Plans for the site that used to host the Potrero Power Plant continue to be fleshed-out, with the owners, Associate Capital, soliciting suggestions on how to best develop the parcel. Last spring, Associate Capital principals helped judge the Architectural Foundation of San Francisco’s 49th Annual High School Design Competition, which featured the plant location as the contest’s design challenge.
In 2016, Associate Capital acquired the 21-acre site, which was divided into seven remediation areas as part of an effort to remove manufactured gas plant residues, including heavy metals, left behind from decades of industrial use. Former plant owner, Pacific Gas and Electric Company (PG&E), has cleaned-up three of the zones: the utility-owned Hoe Down and Switchyard/General Construction yards; and Station A, possessed by Associate Capital.
PG&E uses the Hoe Down Yard for construction staging and equipment storage. The investor-owned utility is exploring with the Port of San Francisco relocating these activities to an alternate site. Such a move would allow the Yard to be incorporated into Pier 70 commercial/residential redevelopment. Work continues in the four remaining contaminated areas: Northeast – including a portion of the Pier 70 property – Offshore Sediment, Tank Farm, and former Power Generation, according to PG&E. It anticipates completing cleanup by early next year.
Associate Capital envisions a mostly residential, though mixed-use, and mixed-income, neighborhood, with up to 2,400 units: 1,800 on the Potrero Power Station site, with the balance potentially sited on the Hoe Down Yard; 600,000 square feet of office space; 600,000 square feet dedicated to research and development activities; 100,000 square feet of retail; and social amenities, such as a community center.
Anchored by a 300-foot stack, the project could feature more than six acres of parks and open space, a boutique hotel adapted from a former steam power facility, as well as restaurants, cafes, and shops.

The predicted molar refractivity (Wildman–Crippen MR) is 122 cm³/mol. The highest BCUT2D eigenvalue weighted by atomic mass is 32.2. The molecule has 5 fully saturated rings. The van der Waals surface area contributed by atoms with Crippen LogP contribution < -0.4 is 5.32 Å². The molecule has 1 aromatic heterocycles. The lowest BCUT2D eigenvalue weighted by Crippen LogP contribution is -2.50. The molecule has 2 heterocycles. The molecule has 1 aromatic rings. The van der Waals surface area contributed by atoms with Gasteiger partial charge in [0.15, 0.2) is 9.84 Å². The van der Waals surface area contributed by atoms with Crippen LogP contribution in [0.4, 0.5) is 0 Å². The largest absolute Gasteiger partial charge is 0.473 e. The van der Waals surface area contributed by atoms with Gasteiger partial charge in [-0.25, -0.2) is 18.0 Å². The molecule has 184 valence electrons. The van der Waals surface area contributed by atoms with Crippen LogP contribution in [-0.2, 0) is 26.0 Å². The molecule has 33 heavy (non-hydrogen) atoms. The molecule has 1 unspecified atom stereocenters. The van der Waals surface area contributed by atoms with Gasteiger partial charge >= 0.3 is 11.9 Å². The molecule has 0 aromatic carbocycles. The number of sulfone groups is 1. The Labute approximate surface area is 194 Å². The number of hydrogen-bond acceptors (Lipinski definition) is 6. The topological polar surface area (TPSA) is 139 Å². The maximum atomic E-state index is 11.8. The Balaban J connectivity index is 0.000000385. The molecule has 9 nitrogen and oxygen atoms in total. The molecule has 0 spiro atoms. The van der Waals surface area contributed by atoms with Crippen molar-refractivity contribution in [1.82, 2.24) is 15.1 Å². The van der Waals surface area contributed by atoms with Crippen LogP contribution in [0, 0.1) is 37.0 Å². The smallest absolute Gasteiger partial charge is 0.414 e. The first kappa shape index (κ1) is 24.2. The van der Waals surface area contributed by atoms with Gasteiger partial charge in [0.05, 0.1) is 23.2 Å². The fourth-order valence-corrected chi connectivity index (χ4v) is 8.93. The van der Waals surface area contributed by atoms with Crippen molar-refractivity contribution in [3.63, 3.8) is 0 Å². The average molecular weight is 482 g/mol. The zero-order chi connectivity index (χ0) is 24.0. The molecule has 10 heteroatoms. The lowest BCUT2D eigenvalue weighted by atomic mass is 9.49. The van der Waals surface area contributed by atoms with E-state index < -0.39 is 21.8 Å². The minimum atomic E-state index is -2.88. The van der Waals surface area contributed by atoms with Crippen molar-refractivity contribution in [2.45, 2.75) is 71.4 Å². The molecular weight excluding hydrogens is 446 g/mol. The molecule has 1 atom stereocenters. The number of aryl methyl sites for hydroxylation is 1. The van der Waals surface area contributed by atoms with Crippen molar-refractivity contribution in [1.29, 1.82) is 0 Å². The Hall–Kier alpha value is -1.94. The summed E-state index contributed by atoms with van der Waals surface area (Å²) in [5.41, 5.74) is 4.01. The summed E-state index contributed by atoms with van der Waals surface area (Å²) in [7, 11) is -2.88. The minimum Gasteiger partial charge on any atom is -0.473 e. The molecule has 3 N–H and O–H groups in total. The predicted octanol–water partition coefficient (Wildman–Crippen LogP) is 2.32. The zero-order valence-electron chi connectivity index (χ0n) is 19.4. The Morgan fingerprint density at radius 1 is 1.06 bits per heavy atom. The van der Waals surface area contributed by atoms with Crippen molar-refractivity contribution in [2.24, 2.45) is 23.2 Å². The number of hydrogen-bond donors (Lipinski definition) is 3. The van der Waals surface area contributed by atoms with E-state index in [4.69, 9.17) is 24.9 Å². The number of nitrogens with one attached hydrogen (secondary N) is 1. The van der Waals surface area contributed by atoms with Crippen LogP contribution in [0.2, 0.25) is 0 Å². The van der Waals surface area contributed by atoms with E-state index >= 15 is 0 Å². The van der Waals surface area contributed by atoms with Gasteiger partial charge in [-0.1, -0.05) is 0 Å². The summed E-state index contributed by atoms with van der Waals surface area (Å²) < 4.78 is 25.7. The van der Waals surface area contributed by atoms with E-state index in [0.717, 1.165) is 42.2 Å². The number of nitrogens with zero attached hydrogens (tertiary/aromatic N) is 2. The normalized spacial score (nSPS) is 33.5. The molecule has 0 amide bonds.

“It’s much too early to say with certainty how specific elements, such as the mix of housing and or the transportation program, will exactly turn out,” said Associate Capital spokesperson PJ Johnston. “But we’re working with the community every step of the way, and we’ve been thrilled by the level of enthusiasm for the project itself, and for the opportunity, after a century and a half of industrial use, to finally reconnect the community with the waterfront at this phenomenal location.”
There’s community interest in preserving the site’s historical elements, including “Unit 3,” the former steam power facility, which the company hopes to turn into a post-industrial, “recaptured” use, most likely a hotel; and the stack itself. “We have heard over and over from the community: Try to keep the stack, and we intend to,” Johnston said.
According to Dogpatch Neighborhood Association president, Bruce Huie, the association wants to keep the stack because, “It is iconic Dogpatch. We as a neighborhood struggle to keep our history. It is precious, unique, and valuable for future generations. You know you are in Dogpatch when you see that stack.”
Associate Capital has held more than a half-dozen community workshops at the site, sponsored multiple tours, and given dozens of presentations to stakeholders and community groups. More than 144 high school students from various Bay Area high schools, including Lowell, Lincoln, Burlingame, Mills, Oakridge, and Valley Christian, submitted creative visions for a conceptual community campus center that could be incorporated into a master plan for the location. Proposals consisted of a physical model, 2D plans, and 3D renderings.
According to Associate Capital, the best individual entries came from Brandon Hing, a student at Lick Wilmerding High School; Rigel Wakil, from Lowell High School; and Helen Sturman, also at Lick Wilmerding. The finest group submission was from Abraham Lincoln High School; the greatest digital entry was submitted by Burlingame High School. The judging panel included architects, developers, and Tina Chang, Associate Capital director.
The frontrunners were chosen based on design sophistication, according to Ryan Lee, an associate at Woods Bagot who spearheaded the competition. Some entries featured active green space on rooftops. Other used slopes and arches. The winning entry conceived of an active rooftop space to take advantage of the site’s views, as well as building façades that were transparent and allowed both visual and physical access to the waterfront.
“One of Associate Capital’s main design objectives for the Power Station’s development is to open up the waterfront to public access,” Johnston said. “Accordingly, we were especially pleased to see the students’ creative ideas for rooftop activity, because it functions to provide public access and view in ways that haven’t been possible for the past 150 years. It has inspired the development team to embody the students’ creative and fun-loving spirit.”
Later this summer, Associate Capital will present its plans to the San Francisco Planning Commission. In the autumn, the power plant site will host Dogpatch Octoberfest, La Cocina Street Food Festival, and Burning Man Decompression.